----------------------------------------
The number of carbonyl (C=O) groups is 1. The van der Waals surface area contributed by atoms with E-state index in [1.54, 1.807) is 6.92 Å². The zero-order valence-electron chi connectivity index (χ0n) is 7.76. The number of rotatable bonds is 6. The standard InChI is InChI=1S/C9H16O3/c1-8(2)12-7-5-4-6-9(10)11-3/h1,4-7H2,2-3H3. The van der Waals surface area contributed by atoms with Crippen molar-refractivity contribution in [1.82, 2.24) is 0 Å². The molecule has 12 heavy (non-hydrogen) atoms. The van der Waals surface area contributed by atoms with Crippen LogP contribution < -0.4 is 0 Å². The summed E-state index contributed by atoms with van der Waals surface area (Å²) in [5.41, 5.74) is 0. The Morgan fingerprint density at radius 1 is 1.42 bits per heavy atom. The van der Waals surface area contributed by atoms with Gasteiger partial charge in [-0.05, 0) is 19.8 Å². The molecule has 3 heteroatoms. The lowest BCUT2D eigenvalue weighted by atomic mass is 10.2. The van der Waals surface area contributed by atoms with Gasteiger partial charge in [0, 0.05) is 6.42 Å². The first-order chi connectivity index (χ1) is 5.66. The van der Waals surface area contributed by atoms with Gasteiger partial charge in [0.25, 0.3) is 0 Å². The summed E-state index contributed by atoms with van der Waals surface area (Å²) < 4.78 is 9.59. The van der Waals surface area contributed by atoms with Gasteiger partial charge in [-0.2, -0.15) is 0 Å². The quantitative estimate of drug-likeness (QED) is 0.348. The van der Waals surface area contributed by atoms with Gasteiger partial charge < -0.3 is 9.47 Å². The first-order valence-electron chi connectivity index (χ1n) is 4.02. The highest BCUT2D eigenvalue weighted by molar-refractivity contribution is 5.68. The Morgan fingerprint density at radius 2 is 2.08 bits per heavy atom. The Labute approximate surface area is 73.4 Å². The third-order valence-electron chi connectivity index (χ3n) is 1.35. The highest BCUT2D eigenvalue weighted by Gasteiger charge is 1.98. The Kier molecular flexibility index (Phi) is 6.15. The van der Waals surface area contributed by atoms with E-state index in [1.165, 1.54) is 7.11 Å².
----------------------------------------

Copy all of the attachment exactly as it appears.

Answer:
The number of carbonyl (C=O) groups is 1. The van der Waals surface area contributed by atoms with E-state index in [1.54, 1.807) is 6.92 Å². The zero-order valence-electron chi connectivity index (χ0n) is 7.76. The number of rotatable bonds is 6. The standard InChI is InChI=1S/C9H16O3/c1-8(2)12-7-5-4-6-9(10)11-3/h1,4-7H2,2-3H3. The van der Waals surface area contributed by atoms with Crippen molar-refractivity contribution in [1.82, 2.24) is 0 Å². The molecule has 12 heavy (non-hydrogen) atoms. The van der Waals surface area contributed by atoms with Crippen LogP contribution < -0.4 is 0 Å². The summed E-state index contributed by atoms with van der Waals surface area (Å²) in [5.41, 5.74) is 0. The Morgan fingerprint density at radius 1 is 1.42 bits per heavy atom. The van der Waals surface area contributed by atoms with Gasteiger partial charge in [-0.05, 0) is 19.8 Å². The molecule has 3 heteroatoms. The lowest BCUT2D eigenvalue weighted by atomic mass is 10.2. The van der Waals surface area contributed by atoms with Gasteiger partial charge in [0, 0.05) is 6.42 Å². The first-order chi connectivity index (χ1) is 5.66. The van der Waals surface area contributed by atoms with Gasteiger partial charge in [0.25, 0.3) is 0 Å². The summed E-state index contributed by atoms with van der Waals surface area (Å²) < 4.78 is 9.59. The van der Waals surface area contributed by atoms with Gasteiger partial charge in [-0.2, -0.15) is 0 Å². The quantitative estimate of drug-likeness (QED) is 0.348. The van der Waals surface area contributed by atoms with Gasteiger partial charge < -0.3 is 9.47 Å². The first-order valence-electron chi connectivity index (χ1n) is 4.02. The highest BCUT2D eigenvalue weighted by molar-refractivity contribution is 5.68. The Morgan fingerprint density at radius 2 is 2.08 bits per heavy atom. The Labute approximate surface area is 73.4 Å². The third-order valence-electron chi connectivity index (χ3n) is 1.35. The highest BCUT2D eigenvalue weighted by Gasteiger charge is 1.98. The Kier molecular flexibility index (Phi) is 6.15. The van der Waals surface area contributed by atoms with E-state index in [1.165, 1.54) is 7.11 Å².